National Grammar Schools Association
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Heads call for secrecy to beat university bias

By Laura Clark - Education Reporter

11th April 2003 - Daily Mail

Pupils should be allowed to keep their educational background secret when applying to university, senior teachers said yesterday.

Independent school heads fear some universities discriminate against middle-class candidates in favour of those from poorer backgrounds.

They believe ‘blind’ system of admissions would protect students from such ‘social engineering’.

Universities would find it harder to reject or raise entry requirements for applicants on the basis of the school they attended.

Hundreds of leading schools are already boycotting Bristol University over its admissions policy.

They claim some departments there are limiting places for highly qualified pupils from fee-paying schools in a drive to become more ‘inclusive’.

The Headmasters’ and Headmistresses’ and Girls’ Schools Association issued a joint call for anonymity in response to the establishment of an Office for fair access.

The department – dubbed Offa – will be able to fine universities which break five-year contracts aimed at widening the social mix of students. It could also stop them charging extra tuition fees.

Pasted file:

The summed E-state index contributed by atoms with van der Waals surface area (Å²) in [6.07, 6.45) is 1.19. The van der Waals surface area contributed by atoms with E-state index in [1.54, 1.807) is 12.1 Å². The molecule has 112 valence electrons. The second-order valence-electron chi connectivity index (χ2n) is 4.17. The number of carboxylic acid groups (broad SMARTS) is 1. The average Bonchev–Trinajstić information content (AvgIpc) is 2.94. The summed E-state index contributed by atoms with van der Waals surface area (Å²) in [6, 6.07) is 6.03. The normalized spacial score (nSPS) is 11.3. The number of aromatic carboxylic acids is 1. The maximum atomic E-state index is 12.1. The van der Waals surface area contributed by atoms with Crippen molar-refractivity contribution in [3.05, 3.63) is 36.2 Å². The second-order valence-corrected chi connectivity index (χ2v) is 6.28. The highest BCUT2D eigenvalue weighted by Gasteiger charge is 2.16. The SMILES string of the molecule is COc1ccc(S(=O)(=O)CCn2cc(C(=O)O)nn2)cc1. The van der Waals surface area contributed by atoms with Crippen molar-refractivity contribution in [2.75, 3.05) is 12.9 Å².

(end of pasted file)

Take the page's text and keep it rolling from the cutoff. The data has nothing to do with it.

Ministers insist Offa will focus on raising the number of working-class students. But the independent heads suspect there will be pressure to skew admissions against middle-class youngsters.

Andrew Grant, chairman of the HMC’s academic committee, said: ‘If admissions tutors did not know a candidate’s school, that would obviate any suspicion of bias either for or against pupils from independent schools.

'When candidates are rejected early, then others who apply later with no better qualifications are accepted, it is clear some places are being kept back for those with the right profile.’

Independent schools are also concerned about Government plans top take into account the schooling and income of a student’s parents.

They believe a candidate’s family background and social class should be completely hidden from admission tutors.

The two associations, which represent 450 fee-paying schools, said university admissions policy was ‘fundamentally flawed’.

In its place they called for a ‘simple and objective’ way of assessing a student’s attitudes to learning to ‘complement’ his or her A-level results.

The heads believe pupils should be able to apply to university after receiving their A-level results and not on the back of predicted grades.

They say admissions should be ‘open, transparent and fair’ with universities publishing their selection criteria and Offa acting as a referee to ensure fairness. Higher Education Minister Margaret Hodge has renewed her support for Bristol’s selection procedures.

‘We want to try to get smarter at how we ensure we admit people by merit, taking into account their past achievement and future potential,’ she told an admissions conference in Chester.

Asked about the situation at Bristol she replied: ‘There are a huge range of initiatives looking at young people’s performance relative to their school performance.’